'Basic understanding' is Dr. Rea's watchword for his teaching as exemplified by LSMP 1210 (formerly 121) – Proseminar in Management and the Life Sciences, and BIOL 2810 (formerly 204) – Biochemistry. He has a reputation as a dynamic and compelling lecturer, involving students in problem solving and the struggle to extract meaningful information from the incomplete data sets that inevitably confront researchers. At the outset of Rea’s undergraduate career, the thing that most inspired him was the realization that the people who were teaching him were active scientists who had directly contributed to the subject they were teaching through their research. This discovery, hand in hand with recognition that even his teachers, though active in the field, could not answer many of the basic questions and were prepared to admit to this, filled him with admiration for their humility and impelled him to learn more so that he might have the opportunity to tackle some of these questions himself. Rea would like to think that a few of the students with whom he comes into contact are similarly affected by his efforts and those of his colleagues.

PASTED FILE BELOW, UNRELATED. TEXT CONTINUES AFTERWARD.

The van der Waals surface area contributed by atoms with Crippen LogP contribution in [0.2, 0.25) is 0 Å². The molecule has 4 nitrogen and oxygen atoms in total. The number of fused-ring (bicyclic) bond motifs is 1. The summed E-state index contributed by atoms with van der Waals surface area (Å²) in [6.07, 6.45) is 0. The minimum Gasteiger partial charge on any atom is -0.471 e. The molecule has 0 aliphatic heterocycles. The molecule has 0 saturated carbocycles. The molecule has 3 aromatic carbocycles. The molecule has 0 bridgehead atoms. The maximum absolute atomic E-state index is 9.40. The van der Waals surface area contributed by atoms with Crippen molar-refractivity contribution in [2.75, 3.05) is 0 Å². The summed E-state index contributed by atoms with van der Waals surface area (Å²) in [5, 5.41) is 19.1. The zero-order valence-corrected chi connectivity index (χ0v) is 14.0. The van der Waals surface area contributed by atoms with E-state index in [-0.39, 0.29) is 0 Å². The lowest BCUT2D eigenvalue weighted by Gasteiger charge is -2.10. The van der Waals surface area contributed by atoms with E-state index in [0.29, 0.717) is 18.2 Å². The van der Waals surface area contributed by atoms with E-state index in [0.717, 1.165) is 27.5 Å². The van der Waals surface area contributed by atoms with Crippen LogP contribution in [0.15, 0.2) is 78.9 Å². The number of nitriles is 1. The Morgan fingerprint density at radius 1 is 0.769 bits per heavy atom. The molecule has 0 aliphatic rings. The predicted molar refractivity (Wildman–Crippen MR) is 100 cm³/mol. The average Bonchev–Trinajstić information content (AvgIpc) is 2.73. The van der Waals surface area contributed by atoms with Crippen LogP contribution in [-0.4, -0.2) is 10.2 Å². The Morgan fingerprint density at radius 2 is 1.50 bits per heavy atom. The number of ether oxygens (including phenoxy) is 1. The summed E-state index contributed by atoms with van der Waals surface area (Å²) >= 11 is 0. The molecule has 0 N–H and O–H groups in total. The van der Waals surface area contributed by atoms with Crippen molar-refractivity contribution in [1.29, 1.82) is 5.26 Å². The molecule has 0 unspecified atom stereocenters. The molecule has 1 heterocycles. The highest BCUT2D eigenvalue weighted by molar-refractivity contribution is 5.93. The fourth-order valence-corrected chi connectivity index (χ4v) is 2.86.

Dr. Rea, who has published more than 100 papers and co-authored two books, was awarded the President's Medal of the Society for Experimental Biology, UK for his pioneering investigations of plant membrane transporters, has been a corecipient of the National Academies Cozzarelli Prize for the publication of a paper of outstanding scientific excellence and originality, and is an elected as a Fellow of the American Association for the Advancement of Science for outstanding fundamental research discoveries on the membrane transport and detoxification of xenobiotics, and for distinguished accomplishments and creativity in science education. He is a National Academies Education Fellow in the Life Sciences whose teaching has been recognized by the Ira H. Abrams Memorial Award for Distinguished Teaching, the College of Arts and Sciences’ highest teaching honor, the Christian R. and Mary F. Lindback Foundation Award for Distinguished Teaching, the University's highest teaching honor, the Wharton Teaching Excellence Award, and four times by the Department of Biology’s Award for Excellence in Teaching. In recognition of his seminal biochemical research, and dedication and devotion to teaching, science-communication, and mentorship, Dr. Rea was awarded a higher doctorate, Doctor of Science (D.Sc.), by his alma mater the University of Oxford.